Buffett pays tribute to Munger: Forever Berkshire Hathaway Architect Provided by Zhitong Finance

2024-02-24 14:06:00

Buffett pays tribute to Munger: Forever the architect of Berkshire Hathaway

Zhitong Finance APP learned that on the evening of February 24, Berkshire Hathaway released its 2023 fiscal year annual report and Buffett’s annual shareholder letter. Unlike previous years, Buffett’s old partner Charlie Munger passed away in November last year. Therefore, this year’s annual report begins with a letter from Buffett in memory of his old friend.

The original text of Buffett’s handwritten letter is as follows:

Charlie Munger – Architect of Berkshire Hathaway

Charlie Munger died on November 28, just 33 days before his 100th birthday.

Although he was born and raised in Omaha, Nebraska, he lived elsewhere for 80% of his life. Therefore, it was not until 1959, when he was 35 years old, that I first met him. By 1962, he decided he should get into money management.

Three years later, he told me—and it was the right thing to do—that I had been foolish to buy Berkshire. However, he assured me that now that I had taken action, he would tell me how to correct my mistake.

In the narrative that follows, please remember that Charlie and his family did not invest a penny in the small investment partnership that I was managing at the time, and it was those funds that I used to purchase Berkshire. Moreover, none of us imagined that Charlie would own shares of Berkshire.

However, Charlie promptly advised me in 1965: “Warren, forget about buying other companies like Berkshire. But now that you control Berkshire, go ahead and add those great companies that you buy at fair prices.” businesses, abandon the practice of buying average businesses at great prices. In other words, throw out everything you learned from your hero Ben Graham. This approach works, but only on a small scale.” I’m at After looking back many times, I finally followed his guidance.

Many years later, Charlie became my partner in running Berkshire and repeatedly brought me back to my senses when I fell into old habits. He remained in this role until his death, and together with those who invested with us early on, we ended up accomplishing far more than Charlie and I had ever imagined possible.

In effect, Charlie is the “architect” of what is now Berkshire, and I play the role of “general contractor,” bringing his vision to life day in and day out.

Charlie never tried to take credit for his role as creator, leaving it to me to accept the applause and credit. In a sense, his relationship with me was that of an older brother and a loving father. Even when he knew he was right, he relinquished control to me, and when I (eventually realized) made a mistake, he never—never—repeated the mistake I made.

In the physical world, great buildings are associated with their architects, and those who poured the concrete or installed the windows are quickly forgotten. Berkshire has grown into a great company. Although I have long been in charge of the construction crew, Charlie should always be considered the architect.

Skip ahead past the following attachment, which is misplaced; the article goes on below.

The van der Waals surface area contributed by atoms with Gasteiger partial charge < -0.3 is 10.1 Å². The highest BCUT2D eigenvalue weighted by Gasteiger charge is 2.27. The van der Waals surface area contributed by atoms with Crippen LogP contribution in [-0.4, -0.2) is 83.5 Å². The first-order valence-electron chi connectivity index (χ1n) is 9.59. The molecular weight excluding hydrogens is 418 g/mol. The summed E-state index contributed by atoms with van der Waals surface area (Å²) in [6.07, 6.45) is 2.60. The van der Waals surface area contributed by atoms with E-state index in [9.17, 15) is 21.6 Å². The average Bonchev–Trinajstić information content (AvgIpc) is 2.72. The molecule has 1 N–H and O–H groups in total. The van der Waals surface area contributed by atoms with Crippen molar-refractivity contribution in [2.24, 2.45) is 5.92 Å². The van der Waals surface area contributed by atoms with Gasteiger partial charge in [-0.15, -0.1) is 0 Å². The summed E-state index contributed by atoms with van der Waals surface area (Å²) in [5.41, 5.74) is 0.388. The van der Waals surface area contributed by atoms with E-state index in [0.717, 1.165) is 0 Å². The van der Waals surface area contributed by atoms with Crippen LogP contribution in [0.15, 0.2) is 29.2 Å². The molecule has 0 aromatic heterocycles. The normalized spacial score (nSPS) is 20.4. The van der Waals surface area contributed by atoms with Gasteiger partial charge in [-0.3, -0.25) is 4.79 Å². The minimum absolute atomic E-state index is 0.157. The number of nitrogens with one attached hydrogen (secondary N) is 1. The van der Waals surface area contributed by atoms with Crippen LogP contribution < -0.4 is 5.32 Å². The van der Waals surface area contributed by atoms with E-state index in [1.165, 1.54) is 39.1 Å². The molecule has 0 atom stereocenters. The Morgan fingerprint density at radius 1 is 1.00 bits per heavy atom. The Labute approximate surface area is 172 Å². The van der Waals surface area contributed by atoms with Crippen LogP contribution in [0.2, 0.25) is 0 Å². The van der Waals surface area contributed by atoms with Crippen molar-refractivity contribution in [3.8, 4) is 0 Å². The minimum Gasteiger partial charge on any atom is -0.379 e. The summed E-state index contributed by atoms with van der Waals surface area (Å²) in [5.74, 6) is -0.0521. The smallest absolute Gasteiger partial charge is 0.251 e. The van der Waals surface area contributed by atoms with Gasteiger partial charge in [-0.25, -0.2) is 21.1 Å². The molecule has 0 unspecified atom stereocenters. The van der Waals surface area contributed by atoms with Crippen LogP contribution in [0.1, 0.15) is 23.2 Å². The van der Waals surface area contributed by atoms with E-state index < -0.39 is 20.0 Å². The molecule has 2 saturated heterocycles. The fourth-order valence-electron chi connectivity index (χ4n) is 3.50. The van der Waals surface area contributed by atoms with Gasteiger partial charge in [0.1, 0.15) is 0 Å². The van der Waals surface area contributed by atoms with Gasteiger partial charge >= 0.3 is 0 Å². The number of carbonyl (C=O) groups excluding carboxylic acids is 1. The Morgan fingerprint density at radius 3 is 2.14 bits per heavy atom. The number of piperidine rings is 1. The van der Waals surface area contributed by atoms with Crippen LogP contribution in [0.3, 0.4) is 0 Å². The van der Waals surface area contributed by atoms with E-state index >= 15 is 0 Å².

The original English text is as follows:

Charlie Munger — The Architect of Berkshire Hathaway

Charlie Munger died on November 28, just 33 days before his 100th
birthday.

Though born and raised in Omaha, he spent 80% of his life domiciled
elsewhere. Consequently, it was not until 1959 when he was 35 that I first met
him. In 1962, he decided that he should take up money management.

Three years later he told me — correctly! — that I had made a dumb decision
in buying control of Berkshire. But, he assured me, since I had already made the
move, he would tell me how to correct my mistake.

In what I next relate, bear in mind that Charlie and his family did not have
a dime invested in the small investing partnership that I was then managing and
whose money I had used for the Berkshire purchase. Moreover, neither of us
expected that Charlie would ever own a share of Berkshire stock.

Nevertheless, Charlie, in 1965, promptly advised me: “Warren, forget about
ever buying another company like Berkshire. But now that you control Berkshire,
add to it wonderful businesses purchased at fair prices and give up buying fair
businesses at wonderful prices. In other words, abandon everything you learned
from your hero, Ben Graham. It works but only when practiced at small scale.”
With much back-sliding I subsequently followed his instructions.

Many years later, Charlie became my partner in running Berkshire and,
repeatedly, jerked me back to sanity when my old habits surfaced. Until his
death, he continued in this role and together we, along with those who early on
invested with us, ended up far better off than Charlie and I had ever dreamed
possible.

In reality, Charlie was the “architect” of the present Berkshire, and I acted
as the “general contractor” to carry out the day-by-day construction of his
vision.

Charlie never sought to take credit for his role as creator but instead let
me take the bows and receive the accolades. In a way his relationship with me
was part older brother, part loving father. Even when he knew he was right, he
gave me the reins, and when I blundered he never — never — reminded me of my
mistake.

In the physical world, great buildings are linked to their architect while
those who had poured the concrete or installed the windows are soon forgotten.
Berkshire has become a great company. Though I have long been in charge of the
construction crew; Charlie should forever be credited with being the
architect.

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